either way, you will still have your special wedding day, and they can’t make a scene and ruin it there. just my 2 cents! i wish you the best of luck in a crappy situation, and lots of happiness in your future with your SO- you sound like a very strong couple! =)
Post # 5
Not inviting them will cause A LOT more tension, and they will probably resent you for it and make you feel even more guilty. I would send an invite and let them decide if they want to show up or not. You would have at least done your part and owe them nothing, if they choose not to come.
Now if they come, They will probably see all the love and support you guys are getting, and hopefully act cordial.
Im sorry you have to go through this. Good Luck!
Post # 6
I’m so sorry you’re going through this! This is a tricky situation. I think it is probably best to invite them, and chances are they won’t come, especially if they have to travel a long distance for a destination wedding. Either way, I think you need to have a talk with your FI’s parents and let them know what the situation is, in the nicest, most sugar coated way possible. That way, they won’t be confused why your parents wouldn’t show up, or if they do show up and cause a scene or make comments, your FI’s parents know the story behind it.
Post # 7
@Evgal: I’m black and my Fiance is Irish. His father’s side loves me and welcomed me with open arms. His mothers side (well not his mother, but her husband and her brothers) says racial slurs towards me…behind my back and smile in my face. (They are not invited to the wedding)
You are going to have to decide if the drama is worth it. Fiance was blunt to his mother and told her if she couldn’t get her husband and other families to knock it off then she would never see her grandchildren, be invited to our home, and not be invited to the wedding. She is the one who chose to marry a racist man. Even though she has never said anything bad towards me, I will not expose my family to hers. She protested because she doesn’t want to come alone but she couldn’t promise either that her husband would behave himself.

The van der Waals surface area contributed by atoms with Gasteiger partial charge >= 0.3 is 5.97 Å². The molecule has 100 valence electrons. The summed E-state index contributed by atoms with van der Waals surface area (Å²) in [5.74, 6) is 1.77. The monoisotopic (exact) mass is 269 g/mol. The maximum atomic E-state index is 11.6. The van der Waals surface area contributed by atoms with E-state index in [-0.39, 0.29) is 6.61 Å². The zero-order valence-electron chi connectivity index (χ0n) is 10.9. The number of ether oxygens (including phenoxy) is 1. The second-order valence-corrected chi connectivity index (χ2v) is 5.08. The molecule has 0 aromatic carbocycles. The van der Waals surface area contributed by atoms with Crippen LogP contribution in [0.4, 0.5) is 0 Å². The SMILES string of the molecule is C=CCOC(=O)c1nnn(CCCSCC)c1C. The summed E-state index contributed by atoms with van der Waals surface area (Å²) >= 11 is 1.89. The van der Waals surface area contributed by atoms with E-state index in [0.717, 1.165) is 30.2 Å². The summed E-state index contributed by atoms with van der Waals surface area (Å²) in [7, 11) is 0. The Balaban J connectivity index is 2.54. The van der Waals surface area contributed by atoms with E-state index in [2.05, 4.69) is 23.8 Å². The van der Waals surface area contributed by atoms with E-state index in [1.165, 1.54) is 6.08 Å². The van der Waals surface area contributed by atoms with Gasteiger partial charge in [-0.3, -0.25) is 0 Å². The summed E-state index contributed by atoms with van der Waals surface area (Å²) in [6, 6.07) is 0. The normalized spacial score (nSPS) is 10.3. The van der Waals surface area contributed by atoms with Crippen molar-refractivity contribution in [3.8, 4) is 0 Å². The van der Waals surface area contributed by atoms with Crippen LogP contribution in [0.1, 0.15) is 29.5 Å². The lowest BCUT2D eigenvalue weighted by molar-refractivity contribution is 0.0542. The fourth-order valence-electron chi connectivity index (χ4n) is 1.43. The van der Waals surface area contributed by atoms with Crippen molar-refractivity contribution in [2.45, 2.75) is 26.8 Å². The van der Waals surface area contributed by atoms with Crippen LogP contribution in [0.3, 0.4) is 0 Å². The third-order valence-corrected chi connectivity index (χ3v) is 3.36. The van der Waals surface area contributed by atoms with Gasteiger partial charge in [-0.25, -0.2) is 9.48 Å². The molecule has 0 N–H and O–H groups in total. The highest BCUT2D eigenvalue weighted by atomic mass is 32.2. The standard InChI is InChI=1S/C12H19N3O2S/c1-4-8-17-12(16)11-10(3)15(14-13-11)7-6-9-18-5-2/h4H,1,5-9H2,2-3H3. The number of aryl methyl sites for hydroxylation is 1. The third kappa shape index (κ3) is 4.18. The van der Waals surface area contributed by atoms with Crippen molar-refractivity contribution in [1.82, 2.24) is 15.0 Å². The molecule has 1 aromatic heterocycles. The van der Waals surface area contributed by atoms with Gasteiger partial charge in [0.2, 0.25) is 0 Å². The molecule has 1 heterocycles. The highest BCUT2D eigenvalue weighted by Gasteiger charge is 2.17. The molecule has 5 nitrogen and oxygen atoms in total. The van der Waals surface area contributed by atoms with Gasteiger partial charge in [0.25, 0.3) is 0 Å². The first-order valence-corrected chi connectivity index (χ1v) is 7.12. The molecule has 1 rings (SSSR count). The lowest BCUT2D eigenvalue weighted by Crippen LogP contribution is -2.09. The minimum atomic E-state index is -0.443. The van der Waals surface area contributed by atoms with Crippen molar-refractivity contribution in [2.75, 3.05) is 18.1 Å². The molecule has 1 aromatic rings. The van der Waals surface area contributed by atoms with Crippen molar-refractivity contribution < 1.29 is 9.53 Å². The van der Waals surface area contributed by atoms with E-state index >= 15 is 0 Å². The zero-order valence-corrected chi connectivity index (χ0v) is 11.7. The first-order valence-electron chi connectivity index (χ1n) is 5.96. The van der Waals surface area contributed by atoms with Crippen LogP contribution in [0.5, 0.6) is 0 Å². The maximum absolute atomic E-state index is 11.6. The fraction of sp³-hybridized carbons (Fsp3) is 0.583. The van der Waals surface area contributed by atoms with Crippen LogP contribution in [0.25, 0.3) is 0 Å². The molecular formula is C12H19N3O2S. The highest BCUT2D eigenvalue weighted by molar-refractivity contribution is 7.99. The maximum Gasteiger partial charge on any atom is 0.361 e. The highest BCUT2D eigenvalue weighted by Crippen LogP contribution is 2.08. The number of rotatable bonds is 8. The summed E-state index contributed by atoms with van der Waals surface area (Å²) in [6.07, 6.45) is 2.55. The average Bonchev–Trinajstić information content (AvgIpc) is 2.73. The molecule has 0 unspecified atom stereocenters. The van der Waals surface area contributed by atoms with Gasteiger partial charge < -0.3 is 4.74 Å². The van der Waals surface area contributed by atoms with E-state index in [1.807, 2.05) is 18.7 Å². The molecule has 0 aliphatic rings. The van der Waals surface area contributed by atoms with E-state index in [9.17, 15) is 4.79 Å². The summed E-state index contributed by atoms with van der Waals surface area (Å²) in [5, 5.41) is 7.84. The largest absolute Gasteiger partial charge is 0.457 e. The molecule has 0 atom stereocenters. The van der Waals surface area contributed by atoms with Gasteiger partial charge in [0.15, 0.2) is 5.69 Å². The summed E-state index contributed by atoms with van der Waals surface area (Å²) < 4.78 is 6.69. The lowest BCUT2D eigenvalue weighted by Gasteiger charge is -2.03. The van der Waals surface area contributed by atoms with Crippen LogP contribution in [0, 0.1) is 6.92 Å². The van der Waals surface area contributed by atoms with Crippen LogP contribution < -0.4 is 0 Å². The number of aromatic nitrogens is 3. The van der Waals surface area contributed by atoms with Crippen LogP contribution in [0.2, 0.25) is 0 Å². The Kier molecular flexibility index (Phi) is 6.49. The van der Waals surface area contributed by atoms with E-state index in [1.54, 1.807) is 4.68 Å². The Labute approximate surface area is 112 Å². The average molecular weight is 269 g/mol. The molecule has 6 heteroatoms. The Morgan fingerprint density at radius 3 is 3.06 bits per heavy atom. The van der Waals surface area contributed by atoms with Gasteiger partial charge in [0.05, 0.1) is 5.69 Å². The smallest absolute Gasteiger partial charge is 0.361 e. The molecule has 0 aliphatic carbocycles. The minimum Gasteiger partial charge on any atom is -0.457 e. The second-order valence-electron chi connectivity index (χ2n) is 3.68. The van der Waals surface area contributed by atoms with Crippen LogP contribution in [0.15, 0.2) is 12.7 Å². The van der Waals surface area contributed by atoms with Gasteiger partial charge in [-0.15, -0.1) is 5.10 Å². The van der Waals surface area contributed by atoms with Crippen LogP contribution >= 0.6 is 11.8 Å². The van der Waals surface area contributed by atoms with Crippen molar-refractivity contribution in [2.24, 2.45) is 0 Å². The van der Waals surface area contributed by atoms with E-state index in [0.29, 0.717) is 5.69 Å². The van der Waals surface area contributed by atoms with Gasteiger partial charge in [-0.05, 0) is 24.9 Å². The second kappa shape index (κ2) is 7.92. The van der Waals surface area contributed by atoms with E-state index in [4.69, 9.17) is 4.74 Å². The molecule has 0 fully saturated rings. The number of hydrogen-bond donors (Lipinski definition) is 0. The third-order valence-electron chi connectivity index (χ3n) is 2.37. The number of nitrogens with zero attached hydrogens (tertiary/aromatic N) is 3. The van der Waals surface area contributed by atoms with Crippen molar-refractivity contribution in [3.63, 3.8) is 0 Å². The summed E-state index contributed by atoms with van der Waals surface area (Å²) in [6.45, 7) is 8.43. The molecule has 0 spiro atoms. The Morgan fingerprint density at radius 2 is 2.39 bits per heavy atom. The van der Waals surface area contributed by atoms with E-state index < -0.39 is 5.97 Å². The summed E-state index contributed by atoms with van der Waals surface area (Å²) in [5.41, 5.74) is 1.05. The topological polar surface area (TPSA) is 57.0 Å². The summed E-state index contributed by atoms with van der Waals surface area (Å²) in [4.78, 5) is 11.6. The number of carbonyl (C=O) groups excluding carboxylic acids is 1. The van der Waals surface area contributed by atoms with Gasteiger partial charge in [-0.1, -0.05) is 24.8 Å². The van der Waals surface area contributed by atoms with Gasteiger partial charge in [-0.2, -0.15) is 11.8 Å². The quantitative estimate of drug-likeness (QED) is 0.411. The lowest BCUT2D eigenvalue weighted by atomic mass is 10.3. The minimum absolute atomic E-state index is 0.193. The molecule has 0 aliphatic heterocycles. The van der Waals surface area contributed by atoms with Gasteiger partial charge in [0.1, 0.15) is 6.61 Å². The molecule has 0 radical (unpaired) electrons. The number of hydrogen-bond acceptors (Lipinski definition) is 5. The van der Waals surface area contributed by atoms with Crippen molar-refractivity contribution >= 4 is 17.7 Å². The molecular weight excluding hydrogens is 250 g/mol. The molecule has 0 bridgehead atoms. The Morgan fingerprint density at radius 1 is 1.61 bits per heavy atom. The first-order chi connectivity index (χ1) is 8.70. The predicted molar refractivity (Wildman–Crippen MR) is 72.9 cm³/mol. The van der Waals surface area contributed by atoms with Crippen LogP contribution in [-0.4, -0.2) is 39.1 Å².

It sounds like you already have a bad relationship with your parents. To me you need to be blunt with them. Let them know that they are on the path of losing you and if they want that to happen because they can’t solve their issues then so be it. Wish them the best and walk away.
Post # 8
Wow. So sorry you are going through this. White and bf is Chinese. Both over 30 and successful. You’d think I was the devil and I’ve only seen them once in all these years. His parents are bat shit crazy with fury that we date. God help us if he proposes. They will probably take a hit out on me! Some people are so racist it’s disgusting!!!
I say invite them and follow up with a phone call. Be very blunt about your expectations of their behavior should they attend. Get someone to Watch them and ask them to leave if they misbehave. It’s your FIs big day too!
Post # 10
WTF! Triple post! Mobile phones are evil 🙂
See, great case to enable us to delete our own posts! 😉
Post # 11
Im white and my Fiance is Pakistani. There are always comments coming from around our table as well. People in my family call him Charlie Brown and Dark Meat. Its so stupid. His aunt also doesnt like me and called me white girl for the first 3 months of us dating. She also said to his brother, I hope you dont marry a white girl…
Ultimately though, with time, people come around and accept that if they love their childern they should want them to be happy. Extend the invite and leave it up to them whether or not they want to come or not. At least you are then the bigger person.
Post # 12
I’m sorry about your situation. I’m Chinese and Fiance is caucasian/Jewish. Though my parents do have racial prejudices, they have always treated Fiance like part of the family, and I am so grateful. FI’s family is wonderful to me as well.
I think you should invite your parents (otherwise you will forever be the “ungrateful daughter”, trust me, I know that phrase well), and if they decide to go, you should ask a relative that you trust (and that your parents trust) to babysit them while they are there.